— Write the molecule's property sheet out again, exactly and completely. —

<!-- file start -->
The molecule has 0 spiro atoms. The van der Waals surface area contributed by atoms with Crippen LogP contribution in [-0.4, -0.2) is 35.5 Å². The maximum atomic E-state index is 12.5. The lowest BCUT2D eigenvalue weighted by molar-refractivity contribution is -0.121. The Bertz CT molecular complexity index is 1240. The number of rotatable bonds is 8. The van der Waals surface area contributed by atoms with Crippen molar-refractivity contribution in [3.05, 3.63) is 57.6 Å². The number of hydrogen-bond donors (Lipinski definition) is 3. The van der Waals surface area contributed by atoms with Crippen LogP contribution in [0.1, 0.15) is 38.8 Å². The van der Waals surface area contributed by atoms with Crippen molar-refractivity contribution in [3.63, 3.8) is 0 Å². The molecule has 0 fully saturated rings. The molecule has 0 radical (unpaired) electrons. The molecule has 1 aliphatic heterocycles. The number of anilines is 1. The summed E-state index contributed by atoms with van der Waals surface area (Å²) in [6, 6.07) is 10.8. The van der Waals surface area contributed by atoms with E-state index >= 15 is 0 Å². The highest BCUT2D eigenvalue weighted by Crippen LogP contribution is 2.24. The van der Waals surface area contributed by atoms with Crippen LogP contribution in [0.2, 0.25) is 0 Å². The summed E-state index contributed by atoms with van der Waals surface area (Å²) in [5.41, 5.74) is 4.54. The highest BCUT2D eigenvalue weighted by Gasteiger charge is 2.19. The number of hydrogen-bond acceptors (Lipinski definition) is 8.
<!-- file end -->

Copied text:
The molecule has 0 spiro atoms. The van der Waals surface area contributed by atoms with Crippen LogP contribution in [-0.4, -0.2) is 35.5 Å². The maximum atomic E-state index is 12.5. The lowest BCUT2D eigenvalue weighted by molar-refractivity contribution is -0.121. The Bertz CT molecular complexity index is 1240. The number of rotatable bonds is 8. The van der Waals surface area contributed by atoms with Crippen molar-refractivity contribution in [3.05, 3.63) is 57.6 Å². The number of hydrogen-bond donors (Lipinski definition) is 3. The van der Waals surface area contributed by atoms with Crippen LogP contribution in [0.1, 0.15) is 38.8 Å². The van der Waals surface area contributed by atoms with Crippen molar-refractivity contribution in [3.63, 3.8) is 0 Å². The molecule has 0 fully saturated rings. The molecule has 0 radical (unpaired) electrons. The molecule has 1 aliphatic heterocycles. The number of anilines is 1. The summed E-state index contributed by atoms with van der Waals surface area (Å²) in [6, 6.07) is 10.8. The van der Waals surface area contributed by atoms with E-state index >= 15 is 0 Å². The highest BCUT2D eigenvalue weighted by Crippen LogP contribution is 2.24. The van der Waals surface area contributed by atoms with Crippen LogP contribution in [0.2, 0.25) is 0 Å². The summed E-state index contributed by atoms with van der Waals surface area (Å²) in [5.41, 5.74) is 4.54. The highest BCUT2D eigenvalue weighted by Gasteiger charge is 2.19. The number of hydrogen-bond acceptors (Lipinski definition) is 8.